Base Camp to 14200 Camp- Picasso's of Painting the Town
Base Camp to 14200 Camp - Picasso's of Painting the Town
Before we left for Denali, Dane and I developed a soundtrack of sorts for the journey, and that playlist continued on the mountain. It didn’t hurt that he and I both enjoy country music of the 90s genre, as well as classic rock and roll from the 60s – 80s. He would also tolerate my interest in hip-hop and rap, and I enjoyed some of his stuff as well. Bands and artists that ruled the roost included- George Straight, Trace Adkins, John Michael Montgomery, Rolling Stones, Beatles, Quiet Riot, E-40, Elton John, and any one hit wonder that would randomly come to mind. I find it personally enjoyable to torment your climbing partner by sharing an annoying song that popped into your head, so you need not suffer alone. Like “Wake me up, before you go go, don’t leave me hanging on like a yo-yo,” and other mind numbing tunes. I think Quiet Riot’s “Were not gonna take it” and John Michael Montgomery “Letters from home” and Elton John’s “Mona Lisas and Mad Hatters” were the repeat tracks for preparation, and on the mountain.
We landed on a glacier, a memorable experience in and of itself, and disembarked, and put our tent down at the base camp. As you touch down, you are confronted by massive peaks directly in front of you, with huge ice sheets somehow sticking to vertical surfaces. You look at them and wonder how they simply don’t fall off. They do! We saw it happen during our trip. Still, not in the volume that you would expect.
There was light on the horizon for the entire time, and the weather was pleasant. Thus began the first of 13 days inside the Northface Mountain 35 - 3 person tent I had borrowed from my friend Dana. Dane and I lived out of that piece of protection, quite comfortably, and it had a number of pockets and two vestibules. For our food, we had provisioned oatmeal, cheap coffee, espresso, powdered creamer, walnuts and cocoa for breakfast. We had salami, cheese, tortillas, nuts, fruit, candies, and chocolate for lunch. For dinner we had ramen, salmon, and chocolate. We also had an abundance of tobacco, and some good whiskey. When we left Los Angeles, we were able to cut down our food rations to just under 40 pounds, and in Anchorage we picked up another 8 pounds or so. We provisioned well, as we would leave with approximately 20% of that with which we had started. This also included Dane’s efforts in accepting extra provisions as they were offered to us. I was apprehensive about accepting those provisions, but Dane was correct in getting them.
As you entered the tent, I slept on climber’s right, and Dane on climber’s left. Up until close to the date we left, Dane concerned me about his gear, or lack thereof. However, just before we disembarked he procured appropriate boots and a solid sleeping bag. I had my Millet boots gifted to me from my sister. I had all the other gear needed for an expedition of this nature. With respect to selection of a location to sleep, like everything else we did, climbing and laying siege to a mountain becomes about systems. Simplify everything, make consistent as much as possible. This cuts down on over thinking, loss of time associated with decision making, and loss of energy in having to make critical decisions. This is also why being a minimalist is helpful. It is less weight, but more importantly, it requires less mental energy on a day to day basis.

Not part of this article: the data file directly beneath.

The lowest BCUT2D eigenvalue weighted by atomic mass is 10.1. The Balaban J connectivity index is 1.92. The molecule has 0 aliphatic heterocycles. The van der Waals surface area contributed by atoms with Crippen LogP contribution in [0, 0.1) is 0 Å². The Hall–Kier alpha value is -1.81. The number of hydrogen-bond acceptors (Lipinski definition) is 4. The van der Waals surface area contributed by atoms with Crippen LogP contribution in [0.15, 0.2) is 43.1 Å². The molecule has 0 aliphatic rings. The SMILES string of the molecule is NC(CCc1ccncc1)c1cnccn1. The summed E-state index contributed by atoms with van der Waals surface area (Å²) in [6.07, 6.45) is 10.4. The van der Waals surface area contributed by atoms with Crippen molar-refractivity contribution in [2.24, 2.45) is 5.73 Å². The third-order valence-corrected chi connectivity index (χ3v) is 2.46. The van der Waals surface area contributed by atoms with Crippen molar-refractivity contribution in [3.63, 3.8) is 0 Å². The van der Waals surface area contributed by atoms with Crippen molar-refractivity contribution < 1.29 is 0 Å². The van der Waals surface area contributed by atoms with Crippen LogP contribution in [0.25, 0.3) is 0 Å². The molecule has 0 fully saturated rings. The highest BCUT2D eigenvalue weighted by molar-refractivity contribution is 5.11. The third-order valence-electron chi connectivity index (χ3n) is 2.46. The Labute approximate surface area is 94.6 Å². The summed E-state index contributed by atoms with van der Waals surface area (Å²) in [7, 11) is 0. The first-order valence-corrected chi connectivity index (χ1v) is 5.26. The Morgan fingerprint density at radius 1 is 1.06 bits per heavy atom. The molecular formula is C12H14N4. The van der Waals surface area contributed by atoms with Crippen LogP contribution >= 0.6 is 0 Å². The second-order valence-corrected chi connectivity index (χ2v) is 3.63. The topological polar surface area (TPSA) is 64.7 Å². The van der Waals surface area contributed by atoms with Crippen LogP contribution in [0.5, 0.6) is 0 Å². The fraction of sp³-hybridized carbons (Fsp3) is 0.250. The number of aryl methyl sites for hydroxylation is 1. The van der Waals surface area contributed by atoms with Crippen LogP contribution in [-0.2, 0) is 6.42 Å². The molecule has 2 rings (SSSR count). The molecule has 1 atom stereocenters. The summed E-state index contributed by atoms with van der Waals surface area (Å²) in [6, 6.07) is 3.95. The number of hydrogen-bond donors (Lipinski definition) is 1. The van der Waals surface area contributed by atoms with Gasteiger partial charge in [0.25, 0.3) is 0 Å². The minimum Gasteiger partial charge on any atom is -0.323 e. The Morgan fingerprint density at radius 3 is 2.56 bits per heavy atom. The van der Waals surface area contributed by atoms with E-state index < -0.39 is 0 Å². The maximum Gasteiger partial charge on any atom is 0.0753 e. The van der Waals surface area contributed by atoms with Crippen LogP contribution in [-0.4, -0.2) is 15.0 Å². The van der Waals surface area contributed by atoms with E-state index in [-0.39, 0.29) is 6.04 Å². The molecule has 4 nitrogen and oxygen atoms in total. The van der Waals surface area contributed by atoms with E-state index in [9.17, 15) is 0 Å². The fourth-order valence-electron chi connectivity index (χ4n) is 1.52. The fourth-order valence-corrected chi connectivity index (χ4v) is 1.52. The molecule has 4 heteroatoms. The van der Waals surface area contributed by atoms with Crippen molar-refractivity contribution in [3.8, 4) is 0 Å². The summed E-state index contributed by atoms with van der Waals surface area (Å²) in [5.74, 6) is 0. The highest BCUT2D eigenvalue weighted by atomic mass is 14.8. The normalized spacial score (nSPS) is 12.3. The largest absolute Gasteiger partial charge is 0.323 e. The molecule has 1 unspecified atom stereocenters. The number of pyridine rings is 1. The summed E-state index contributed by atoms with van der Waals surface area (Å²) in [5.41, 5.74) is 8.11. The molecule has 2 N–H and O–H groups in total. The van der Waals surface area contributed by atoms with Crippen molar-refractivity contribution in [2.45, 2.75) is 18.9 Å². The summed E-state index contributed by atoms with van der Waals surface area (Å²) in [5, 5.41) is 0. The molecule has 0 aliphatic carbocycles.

Our first night foreshadowed the numerous deviations from our itinerary (we called them “audibles”) we would make over the course of our journey. We had planned to work on skills practice (avalanche rescue, anchor building, rope management, and sled management) our first day, Saturday, but instead we elected to pack up our camp, cashe a bag of food and my running shoes (which would become saturated by melt water), and do a “single carry” to Camp 7800. A single carry consists of carrying all expedition weight in one movement to a location; a double carry is where you transport a portion one day, and then on a subsequent day move the remainder of your gear.
We were so cocky about the weather that we naively though we could “bivvy” at that camp, which was foolish. A bivvy is where you elect not to deploy your tent, and instead sleep under the stars, with minimal protection from the elements. To arrive at 7800 camp the route is long, not involving much elevation gain, actually a net loss. The vistas are unparalleled. We took around 9 hours to relocate our 225 lbs of gear, food, and water, and pitched our Camp at the “beginning” of the camp.